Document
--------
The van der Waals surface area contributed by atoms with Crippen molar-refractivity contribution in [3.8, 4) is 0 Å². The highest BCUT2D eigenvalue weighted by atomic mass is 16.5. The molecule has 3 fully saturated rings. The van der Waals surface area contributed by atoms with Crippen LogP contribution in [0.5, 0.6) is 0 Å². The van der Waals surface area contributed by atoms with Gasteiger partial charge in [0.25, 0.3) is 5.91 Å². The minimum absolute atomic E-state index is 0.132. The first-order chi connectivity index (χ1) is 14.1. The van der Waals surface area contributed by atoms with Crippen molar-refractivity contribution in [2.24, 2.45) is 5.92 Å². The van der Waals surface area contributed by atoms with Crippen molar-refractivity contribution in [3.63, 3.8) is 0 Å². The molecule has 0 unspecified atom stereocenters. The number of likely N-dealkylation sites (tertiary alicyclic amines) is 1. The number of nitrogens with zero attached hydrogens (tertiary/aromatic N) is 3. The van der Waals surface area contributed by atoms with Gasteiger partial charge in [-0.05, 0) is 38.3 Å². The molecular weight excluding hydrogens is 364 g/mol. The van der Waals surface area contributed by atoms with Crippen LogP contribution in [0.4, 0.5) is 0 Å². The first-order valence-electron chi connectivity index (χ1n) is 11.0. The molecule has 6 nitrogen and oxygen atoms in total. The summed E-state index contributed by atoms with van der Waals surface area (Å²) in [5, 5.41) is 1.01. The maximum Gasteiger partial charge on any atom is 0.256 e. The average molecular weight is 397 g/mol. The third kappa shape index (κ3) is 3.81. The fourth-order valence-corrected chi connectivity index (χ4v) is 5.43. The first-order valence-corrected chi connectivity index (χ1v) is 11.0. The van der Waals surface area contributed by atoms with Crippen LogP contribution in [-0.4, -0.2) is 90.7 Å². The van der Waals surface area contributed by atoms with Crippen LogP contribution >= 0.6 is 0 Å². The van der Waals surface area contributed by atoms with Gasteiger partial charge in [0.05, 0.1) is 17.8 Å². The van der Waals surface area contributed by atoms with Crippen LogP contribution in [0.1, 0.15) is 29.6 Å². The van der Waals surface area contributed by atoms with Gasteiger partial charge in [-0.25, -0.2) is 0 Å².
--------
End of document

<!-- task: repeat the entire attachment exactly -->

The van der Waals surface area contributed by atoms with Crippen molar-refractivity contribution in [3.8, 4) is 0 Å². The highest BCUT2D eigenvalue weighted by atomic mass is 16.5. The molecule has 3 fully saturated rings. The van der Waals surface area contributed by atoms with Crippen LogP contribution in [0.5, 0.6) is 0 Å². The van der Waals surface area contributed by atoms with Gasteiger partial charge in [0.25, 0.3) is 5.91 Å². The minimum absolute atomic E-state index is 0.132. The first-order chi connectivity index (χ1) is 14.1. The van der Waals surface area contributed by atoms with Crippen molar-refractivity contribution in [2.24, 2.45) is 5.92 Å². The van der Waals surface area contributed by atoms with Crippen molar-refractivity contribution in [3.63, 3.8) is 0 Å². The molecule has 0 unspecified atom stereocenters. The number of likely N-dealkylation sites (tertiary alicyclic amines) is 1. The number of nitrogens with zero attached hydrogens (tertiary/aromatic N) is 3. The van der Waals surface area contributed by atoms with Gasteiger partial charge in [-0.05, 0) is 38.3 Å². The molecular weight excluding hydrogens is 364 g/mol. The van der Waals surface area contributed by atoms with Crippen LogP contribution in [0.4, 0.5) is 0 Å². The first-order valence-electron chi connectivity index (χ1n) is 11.0. The molecule has 6 nitrogen and oxygen atoms in total. The summed E-state index contributed by atoms with van der Waals surface area (Å²) in [5, 5.41) is 1.01. The maximum Gasteiger partial charge on any atom is 0.256 e. The average molecular weight is 397 g/mol. The third kappa shape index (κ3) is 3.81. The fourth-order valence-corrected chi connectivity index (χ4v) is 5.43. The first-order valence-corrected chi connectivity index (χ1v) is 11.0. The van der Waals surface area contributed by atoms with Crippen LogP contribution in [-0.4, -0.2) is 90.7 Å². The van der Waals surface area contributed by atoms with Crippen LogP contribution >= 0.6 is 0 Å². The van der Waals surface area contributed by atoms with Gasteiger partial charge in [0.05, 0.1) is 17.8 Å². The van der Waals surface area contributed by atoms with Crippen LogP contribution in [0.1, 0.15) is 29.6 Å². The van der Waals surface area contributed by atoms with Gasteiger partial charge in [-0.25, -0.2) is 0 Å².